Useful conclusions from these studies include the fact that not because something can be degraded doesn’t mean it is more environmentally friendly, therefore rethinking laws like the one mentioned above with specifying more on new obtaining methods, recycling and not using non-renewable resources would be more useful. Once conclusion made was that HDPE and LDPE in their oxodegradable form had more negative environmental impact out of the 6 plastics evaluated. Polypropylene bags have less impact only if they are adequately recycled. And they remarked the fact that from an environmental point of view, prohibiting PE plastic bags was not the most environmentally responsible solution because not only the production of oxodegradable plastics had more negative impact but if they did not implement recycling measures needed could be more harmful.
So, in the end the problem with one use plastic components is not only the disposal and the very grave issue of contamination marine ecosystems and urban areas, the resulting costs and loss of biodiversity but adding up to the carbon footprint (the amount of carbon dioxide and other carbon compounds emitted due to the consumption of fossil fuels by a particular activity) and using non-renewable resources.
How our solution is compatible with solution key points extracted from both UN’s page and World Economic Forum:
Enforce and strengthen legislation to stop marine litter (UN, 2017).- Invest in research to develop non-toxic material (UN, 2017).- PHA is biodegradable, it is used by bacteria as carbon storage, so producers can eat it under food deprivation conditions. (please visit the PHA degradation studies and PHA as a bioplastic)
Circular economy (WEF, 2016)- Compatible with the model due to two main proposals: the first using a waste from Tequila production Agave bagasse as carbon source, and our second proposal using lactic waste waters from the dairy industry, which is also a very important economic force in Mexico. Agronomy is another consideration, it is not the only Agave type in Mexico, other types are used for production of different beverages, our project can be easily adapted to fit them as well, having more national reach... (Please visit our Entrepreneurship, and Integrated Human practices)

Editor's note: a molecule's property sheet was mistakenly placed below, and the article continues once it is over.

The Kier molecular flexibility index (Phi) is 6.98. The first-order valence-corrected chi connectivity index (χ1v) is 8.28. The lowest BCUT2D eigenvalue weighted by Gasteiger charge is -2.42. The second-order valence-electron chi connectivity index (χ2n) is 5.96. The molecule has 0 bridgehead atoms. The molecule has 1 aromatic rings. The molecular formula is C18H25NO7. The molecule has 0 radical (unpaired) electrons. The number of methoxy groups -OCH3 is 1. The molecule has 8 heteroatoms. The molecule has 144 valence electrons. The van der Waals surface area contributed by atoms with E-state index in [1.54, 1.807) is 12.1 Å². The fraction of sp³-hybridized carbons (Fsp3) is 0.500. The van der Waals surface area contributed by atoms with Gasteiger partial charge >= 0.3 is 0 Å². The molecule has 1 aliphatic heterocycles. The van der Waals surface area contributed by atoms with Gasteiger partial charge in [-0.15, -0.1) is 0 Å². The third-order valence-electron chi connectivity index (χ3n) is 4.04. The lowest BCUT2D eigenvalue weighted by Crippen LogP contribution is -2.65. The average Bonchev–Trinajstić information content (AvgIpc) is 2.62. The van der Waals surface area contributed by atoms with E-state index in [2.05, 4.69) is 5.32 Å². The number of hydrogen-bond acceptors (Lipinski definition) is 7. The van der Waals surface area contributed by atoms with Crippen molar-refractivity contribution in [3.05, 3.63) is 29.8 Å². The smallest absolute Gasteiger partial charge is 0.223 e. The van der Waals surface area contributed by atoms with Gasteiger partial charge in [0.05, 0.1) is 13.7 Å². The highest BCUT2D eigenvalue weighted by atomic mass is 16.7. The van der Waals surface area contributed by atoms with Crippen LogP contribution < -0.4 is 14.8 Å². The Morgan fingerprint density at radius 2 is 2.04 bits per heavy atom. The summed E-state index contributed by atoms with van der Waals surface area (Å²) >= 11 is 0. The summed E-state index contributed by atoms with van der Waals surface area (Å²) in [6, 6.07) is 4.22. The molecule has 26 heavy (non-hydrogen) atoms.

Not using fossil fuels for the production of plastic (WEF, 2016):since the source of our bioplastic does not come from fossil fuels, the carbon footprint is drastically reduced.
It is important to know that our solution applies to our context but our production processes can be modified to address necessities of other countries, e.g. sugar bagasse, or other residual vegetal sources, the important thing to notice is that our process is more environmentally friendly in several stages (please check our Entrepreneurship, environmental analysis).
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Judith L. Fridovich-Keil (2017) Encyclopædia Britannica. Retrieved from: https://www.britannica.com/technology/bioplastic
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Greene,J (2012) PLA and PHA Biodegradation in the Marine Environment. California State University. Retrieved from: http://www.calrecycle.ca.gov/publications/Documents/1435%5C20121435.pdf
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Chow, L. These 5 Countries Account for 60% of Plastic Pollution in Oceans (2015). EcoWatch. Retrieved from: https://www.ecowatch.com/these-5-countries-account-for-60-of-plastic-pollution-in-oceans-1882107531.html
Valdivia, M. (2013). La verdad de los plásticos oxo-biodegradables. America Retail. Retrieved from: http://www.america-retail.com/destacado/la-verdad-de-las-bolsas-oxo-biodegradables-3/
Davos-Klosters, Switzerland, (19 January 2016) More Plastic than Fish in the Ocean by 2050: Report Offers Blueprint for Change https://www.weforum.org/press/2016/01/more-plastic-than-fish-in-the-ocean-by-2050-report-offers-blueprint-for-change/
UN (2017). UN’s mission to keep plastics out of oceans and marine life. Retrieved from: http://www.un.org/apps/news/story.asp?NewsID=56638#.WbaddKKHjdb OCEAN PLASTICS POLLUTION (n.d.) Center for Biological Diversity. Retrieved from: http://www.biologicaldiversity.org/campaigns/ocean_plastics/
Estudio comparativo de bolsas de plástico degradables versus convencionales mediante la herramienta de Análisis de Ciclo de Vida (2009) SEMARNAT Retrieved from: http://www.inecc.gob.mx/descargas/dgcenica/estudio_comp_bolsas.pdf
Informe de residuos sólidos urbanos (2011). SEMARNAT. Retrieved from: http://apps1.semarnat.gob.mx/dgeia/informe_12/pdf/Cap7_residuos.pdf
Monks, K. (2016). Un 'océano de plástico' está acabando con la vida marina en el Pacífico. CNN. Retrieved from: http://cnnespanol.cnn.com/2016/07/18/un-oceano-de-plastico-esta-acabando-con-la-vida-marina-en-el-pacifico/
The New Plastics Economy Rethinking the future of plastics (2016) World Economic Forum. Retrieved from: http://www3.weforum.org/docs/WEF_The_New_Plastics_Economy.pdf